Tuesday, September 6, 2011

Native American Culture is Alive and Well on the Powwow Trail

American Indian tribal groups hold powwows every year all over the United States and Canada from roughly March through December.

These events hearken back to celebration ceremonies held long before Europeans made contact with Native peoples. As such, powwows are a window into Native Americans spiritual beliefs, expressions of joy, grief and recognition.

An excellent example of a powwow will be hosted by the Morongo Band of Mission Indians from September 23rd - 25 th in Cabazon, CA.

Called the "2011 Morongo Thunder and Lightning Powwow", the event will be held on the impressive Morongo Casino grounds about 60 miles east of the Los Angeles Basin (just north of the I-10 freeway).

It's approximately 20 minutes northeast of Palm Springs...making it easily accessible. (Photo: Morongo Band of Mission Indians)

It's an open event so all visitor are welcomed!

What is a Powwow?

The American Indians and their Canadian cousins have a long history of gathering for various types of celebrations. These included ceremonies honoring the bravery of warriors and recognition of the battles they fought, events that created an opportunity of social interaction with other tribal groups and important religious/cultural observances.

The term is believed to have come from Rhode Island's Narragansett tribe's word for a spiritual leader (i.e. a "pau wau"). When meetings we're held with Europeans, new to America's East Coast native peoples, spiritual leaders we typically present. The Europeans hearing this term apparently took it to mean the meeting itself and not a designation for those tribal dignitaries in attendance.

In any case, the Europeans began using this term broadly to describe any native meeting or celebration. It is now the common term in use across the U.S. and Canada.

It's Not Just a Dance...It's a Pageant!

Today's powwow has moved far beyond just a local tribal get-together (although these are certainly still held
for tribal members).

As the various "drums" ( the collective term for those who sing and simultaneously play the drums) take turns performing for the "Grand Entry" portion of the event, all of the competitive dancers make their way into the arena.

A Grand Entry is usually held twice a day...once in the early afternoon after lunch (about 1:00 PM) and again after the dinner break in the early evening (around 7:00 PM). (The times are commonly announced at the powwow and publicized in event flyers).

Between the dramatic drumming, the high falsetto call-and-response singing and dazzling regalia of the dancers moving in time to the drum, the scene can quickly overwhelm the eyes and ears of the uninitiated visitor.

At larger powwows, like the Morongo event, the arena floor can be filled to capacity and become a shimmer of color and movement. (Photo: Press Telegram)

It is truly an inspiring and invigorating spectacle...highly worth experiencing in one's life!

Originally, each tribe used the styles created by their own members. But, as interaction among the tribal groups increased dances, songs and drum patterns where shared and adopted from other tribal groups.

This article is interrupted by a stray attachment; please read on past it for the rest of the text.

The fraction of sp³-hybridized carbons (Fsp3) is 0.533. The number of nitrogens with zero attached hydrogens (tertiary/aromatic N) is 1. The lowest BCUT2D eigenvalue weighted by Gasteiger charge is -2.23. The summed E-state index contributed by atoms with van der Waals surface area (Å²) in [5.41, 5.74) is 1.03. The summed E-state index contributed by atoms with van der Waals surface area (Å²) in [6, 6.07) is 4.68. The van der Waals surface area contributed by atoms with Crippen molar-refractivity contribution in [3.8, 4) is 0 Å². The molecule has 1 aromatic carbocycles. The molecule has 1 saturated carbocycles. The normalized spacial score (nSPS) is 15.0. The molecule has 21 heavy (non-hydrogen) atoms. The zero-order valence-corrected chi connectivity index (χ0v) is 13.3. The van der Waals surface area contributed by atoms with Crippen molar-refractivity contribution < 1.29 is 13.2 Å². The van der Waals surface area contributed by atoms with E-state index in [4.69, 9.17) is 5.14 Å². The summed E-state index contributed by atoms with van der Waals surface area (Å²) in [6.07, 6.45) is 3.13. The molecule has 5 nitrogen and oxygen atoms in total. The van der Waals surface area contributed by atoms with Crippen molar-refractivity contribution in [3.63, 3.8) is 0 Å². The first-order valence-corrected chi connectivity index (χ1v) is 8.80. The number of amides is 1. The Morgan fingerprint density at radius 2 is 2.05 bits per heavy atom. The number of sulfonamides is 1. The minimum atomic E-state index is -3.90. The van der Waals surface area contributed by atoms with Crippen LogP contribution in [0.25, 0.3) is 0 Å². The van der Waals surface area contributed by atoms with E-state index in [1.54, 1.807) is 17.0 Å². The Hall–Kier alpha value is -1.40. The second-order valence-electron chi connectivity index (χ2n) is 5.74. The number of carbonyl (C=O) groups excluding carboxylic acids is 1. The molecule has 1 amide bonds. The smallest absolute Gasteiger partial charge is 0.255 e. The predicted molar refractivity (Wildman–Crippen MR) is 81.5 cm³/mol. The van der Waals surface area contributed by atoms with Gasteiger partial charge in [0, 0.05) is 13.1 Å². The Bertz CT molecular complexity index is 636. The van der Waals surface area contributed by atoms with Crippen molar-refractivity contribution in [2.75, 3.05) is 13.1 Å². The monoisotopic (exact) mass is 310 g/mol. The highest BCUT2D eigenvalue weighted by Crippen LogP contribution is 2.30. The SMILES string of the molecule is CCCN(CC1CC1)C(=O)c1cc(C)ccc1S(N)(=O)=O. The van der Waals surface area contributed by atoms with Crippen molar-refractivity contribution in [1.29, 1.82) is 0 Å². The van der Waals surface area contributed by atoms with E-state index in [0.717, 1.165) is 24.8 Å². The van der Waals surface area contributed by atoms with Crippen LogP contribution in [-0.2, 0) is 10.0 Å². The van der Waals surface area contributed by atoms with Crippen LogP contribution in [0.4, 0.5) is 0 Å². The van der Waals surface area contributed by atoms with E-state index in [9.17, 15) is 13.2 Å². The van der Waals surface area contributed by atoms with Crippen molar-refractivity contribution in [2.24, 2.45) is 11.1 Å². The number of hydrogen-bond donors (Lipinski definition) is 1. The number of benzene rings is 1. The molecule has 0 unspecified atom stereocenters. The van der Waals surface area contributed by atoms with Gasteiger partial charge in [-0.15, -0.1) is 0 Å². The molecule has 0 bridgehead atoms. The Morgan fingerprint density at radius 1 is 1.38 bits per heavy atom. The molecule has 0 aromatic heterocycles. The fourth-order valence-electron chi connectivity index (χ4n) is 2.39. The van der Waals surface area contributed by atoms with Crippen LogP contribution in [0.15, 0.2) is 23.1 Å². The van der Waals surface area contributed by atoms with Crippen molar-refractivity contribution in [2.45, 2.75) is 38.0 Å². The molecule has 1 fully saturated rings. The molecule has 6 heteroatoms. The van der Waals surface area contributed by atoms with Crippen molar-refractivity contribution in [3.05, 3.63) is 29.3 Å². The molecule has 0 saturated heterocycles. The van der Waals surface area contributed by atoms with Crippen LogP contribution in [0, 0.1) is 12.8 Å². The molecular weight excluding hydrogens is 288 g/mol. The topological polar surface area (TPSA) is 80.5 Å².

Today, the dances, songs and drumming are typically based on the plains Indians' styles...representing both northern and southern plains styles.

All ages and genders participate in dances and in today's powwow world these are often "judged" competitions.
The winners of each category will usually receive either money or some other reward for being the top performer in their particular age, gender and style category.

Examples of age categories include: tiny tots, junior boys and girls, men and women's groups and seniors (both men and women).. The dance categories range from the Men's "Fancy Dance", "Northern Traditional", "Southern Straight", and "Grass Dance" styles to Women's "Jiggle Dress", " Northern Traditional" and "Fancy Shawl" dance styles...to name a few.

And, for good measure powwows will include opportunities for, not only the competitive dancers to perform but, for anyone attending to join in the dance. This occurs when "intertribal" dances are announced...which punctuate the formal dance competitions.

Then dancers dressed in their finest regalia, along with any attendee desiring to join the throng on the dance floor, can make their way around the arena using their best dance step. (Photo: Dallas Examiner.com)

In addition to the powwow ceremonies, there will are vendors of every sort. Their offerings include: jewelry, clothing, artwork, pottery and a host of food options.

See you on the Powwow Trail!

So, if you're in Southern California during this event come and visit for an exciting experience of America's early heritage that's still alive today.

If you live elsewhere in the U.S. or Canada, google for a schedule of the next powwow in your local area (also see: the "500 Powwows" website).

If you are outside of North America, look for a powwow that coincides with your next trip to North America.

You'll be glad you did.

(Note: Post information obtained from various sources).


  1. I have yet to make it to the Morongo pow wow but I am going to try this year! Great post! Thanks :)

  2. Hi Elisa,

    Thanks for visiting our site and for your comment. See you on the Powwow Trail!

    The Editors